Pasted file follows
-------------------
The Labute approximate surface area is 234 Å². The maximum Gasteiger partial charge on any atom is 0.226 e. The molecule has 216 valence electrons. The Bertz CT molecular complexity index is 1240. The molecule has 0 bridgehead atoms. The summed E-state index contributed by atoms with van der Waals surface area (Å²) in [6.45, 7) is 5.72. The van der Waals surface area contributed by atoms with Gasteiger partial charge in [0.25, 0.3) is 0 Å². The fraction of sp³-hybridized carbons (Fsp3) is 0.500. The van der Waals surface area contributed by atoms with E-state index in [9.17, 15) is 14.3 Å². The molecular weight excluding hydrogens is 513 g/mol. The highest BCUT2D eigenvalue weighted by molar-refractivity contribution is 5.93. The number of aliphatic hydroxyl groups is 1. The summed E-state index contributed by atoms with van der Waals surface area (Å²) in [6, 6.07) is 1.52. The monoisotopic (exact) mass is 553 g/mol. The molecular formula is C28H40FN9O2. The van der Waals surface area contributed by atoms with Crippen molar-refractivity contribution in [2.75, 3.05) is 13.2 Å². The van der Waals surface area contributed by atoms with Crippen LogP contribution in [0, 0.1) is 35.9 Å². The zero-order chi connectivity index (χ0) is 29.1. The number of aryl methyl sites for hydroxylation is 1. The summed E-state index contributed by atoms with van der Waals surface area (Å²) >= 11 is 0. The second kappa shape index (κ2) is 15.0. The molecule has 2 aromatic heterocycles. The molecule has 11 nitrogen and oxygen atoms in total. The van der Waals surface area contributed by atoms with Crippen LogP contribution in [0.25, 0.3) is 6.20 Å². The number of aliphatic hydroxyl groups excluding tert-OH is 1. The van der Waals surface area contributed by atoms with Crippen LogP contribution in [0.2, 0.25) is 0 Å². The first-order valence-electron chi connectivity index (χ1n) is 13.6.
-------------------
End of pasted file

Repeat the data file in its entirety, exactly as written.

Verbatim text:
The Labute approximate surface area is 234 Å². The maximum Gasteiger partial charge on any atom is 0.226 e. The molecule has 216 valence electrons. The Bertz CT molecular complexity index is 1240. The molecule has 0 bridgehead atoms. The summed E-state index contributed by atoms with van der Waals surface area (Å²) in [6.45, 7) is 5.72. The van der Waals surface area contributed by atoms with Gasteiger partial charge in [0.25, 0.3) is 0 Å². The fraction of sp³-hybridized carbons (Fsp3) is 0.500. The van der Waals surface area contributed by atoms with E-state index in [9.17, 15) is 14.3 Å². The molecular weight excluding hydrogens is 513 g/mol. The highest BCUT2D eigenvalue weighted by molar-refractivity contribution is 5.93. The number of aliphatic hydroxyl groups is 1. The summed E-state index contributed by atoms with van der Waals surface area (Å²) in [6, 6.07) is 1.52. The monoisotopic (exact) mass is 553 g/mol. The molecular formula is C28H40FN9O2. The van der Waals surface area contributed by atoms with Crippen molar-refractivity contribution in [2.75, 3.05) is 13.2 Å². The van der Waals surface area contributed by atoms with Crippen LogP contribution in [0, 0.1) is 35.9 Å². The zero-order chi connectivity index (χ0) is 29.1. The number of aryl methyl sites for hydroxylation is 1. The summed E-state index contributed by atoms with van der Waals surface area (Å²) >= 11 is 0. The second kappa shape index (κ2) is 15.0. The molecule has 2 aromatic heterocycles. The molecule has 11 nitrogen and oxygen atoms in total. The van der Waals surface area contributed by atoms with Crippen LogP contribution in [0.25, 0.3) is 6.20 Å². The number of aliphatic hydroxyl groups excluding tert-OH is 1. The van der Waals surface area contributed by atoms with Crippen LogP contribution in [0.2, 0.25) is 0 Å². The first-order valence-electron chi connectivity index (χ1n) is 13.6.